The defendants, however, have the burden of showing plaintiff's forum will be unduly burdensome or inconvenient to them. ( Moffitt v. Illinois Power Co. (1993), 248 Ill. App. 3d 752, 618 N.E.2d 1305.) All too often, defendants, in seeking to change the forum, argue and attempt to prove that the forum may be inconvenient or burdensome to the plaintiff, but they never argue or prove why the forum is more inconvenient and costly to them. Further, it is the duty of this court to determine if the trial court acted arbitrarily, without employing conscientious judgment, or whether, in view of all of the circumstances, the court exceeded the bounds of reason and ignored recognized principles of law so that substantial prejudice results. ( Washington Illinois Power Co. (1991), 144 Ill. 2d 395, 581 N.E.2d 644.) In reviewing the trial court's decision, we must consider the public- and private-interest factors. Griffith v. Mitsubishi Aircraft International, Inc. (1990), 136 Ill. 2d 101, 554 N.E.2d 209.

Before discussing the private and public factors, we need to review some of the evidence and the allegations in the complaint. It is true that the situs of the accident was in Jersey County. The situs of the negligence, if any, however, may not have occurred in Jersey County. Illinois Valley stated in the discovery that it does not mix an odorant with the propane, but that it buys the propane already mixed with the odorant from a supplier doing business as "CBI," whose principals are Bob Wheatley of Highland, Madison County, Illinois, and Charles Updike, Jerseyville, Jersey County, Illinois. The propane is delivered to Illinois Valley's storage facility, the whereabouts of which is not contained in the record before this court. However, we do know that the principal place of business of Illinois Valley is in Carrollton, Greene County, Illinois, and Illinois Valley never asserts that its storage facility is located in Jersey County. It is also unknown at this stage of the proceedings where "CBI" has its office and storage facilities. Suffice it to say, if an odorant was negligently omitted from the propane, that negligent omission most likely did not occur in Jersey County. The burden is on Illinois Valley to show that the odorant was or should have been injected into the propane in Jersey County, and since Illinois Valley failed to meet its burden, we are free to assume that the situs of the negligence, if any, was not in Jersey County. The parties are still in the discovery stage, so there may be additional defendants or third-party defendants if evidence develops that an odorant was omitted from the gas by some other party.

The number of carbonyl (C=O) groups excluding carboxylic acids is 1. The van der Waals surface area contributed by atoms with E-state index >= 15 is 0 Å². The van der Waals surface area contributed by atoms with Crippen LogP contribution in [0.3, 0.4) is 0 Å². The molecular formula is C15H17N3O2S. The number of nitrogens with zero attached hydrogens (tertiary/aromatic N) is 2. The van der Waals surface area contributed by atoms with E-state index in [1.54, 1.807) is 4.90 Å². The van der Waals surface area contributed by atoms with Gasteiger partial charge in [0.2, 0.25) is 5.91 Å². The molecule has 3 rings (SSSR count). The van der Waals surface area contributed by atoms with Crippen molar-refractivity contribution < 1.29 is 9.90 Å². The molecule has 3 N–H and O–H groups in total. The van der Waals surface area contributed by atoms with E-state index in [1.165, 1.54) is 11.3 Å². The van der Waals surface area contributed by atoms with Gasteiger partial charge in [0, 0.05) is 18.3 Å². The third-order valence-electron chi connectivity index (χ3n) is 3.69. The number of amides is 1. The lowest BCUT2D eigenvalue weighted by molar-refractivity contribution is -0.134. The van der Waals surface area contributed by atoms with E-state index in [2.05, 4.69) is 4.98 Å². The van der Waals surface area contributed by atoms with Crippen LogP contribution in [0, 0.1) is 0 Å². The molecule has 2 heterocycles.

The plaintiff alleges that Honeywell was negligent in manufacturing and designing the gas valve and in not warning the plaintiff of the life expectancy of the gas valve. Honeywell admitted that it did not design or manufacture the gas valve in Jersey County. Further, any omission in attaching adequate warnings by Honeywell would not have occurred in Jersey County. Thus, if there was negligence on the part of Honeywell, the acts or omissions did not occur in Jersey County.

Turning to the private-interest factors, the supreme court has set forth that these factors include the "'relative ease of access to sources of proof; availability of compulsory process for attendance of unwilling witnesses, and the cost of obtaining attendance of willing witnesses; possibility of view of the premises, if view would be appropriate to the action; and all other practical problems that make trial of a case easy, expeditious and inexpensive.'" Bland v. Norfolk & Western Ry. Co. (1987), 116 Ill. 2d 217, 224, 506 N.E.2d at 129, quoting Gulf Oil Corp v. Gilbert (1947), 330 U.S. 501, 508, 91 L.Ed. 1055, 1062, 67 S.Ct. 839.

We first note that there were no direct witnesses to the explosion other than the plaintiff. Plaintiff rightfully complains that Honeywell's list of witnesses consists of plaintiff's neighbors, deputy sheriffs, and acquaintances from Jersey County that may have little or nothing to contribute to the case. It is not shown in the record where the State fire marshal, who might have investigated the fire, is located. Not only do the most important and expensive witnesses, such as both plaintiff's and defendants' investigators, the tester of the propane tank for odorant, the analysts of ...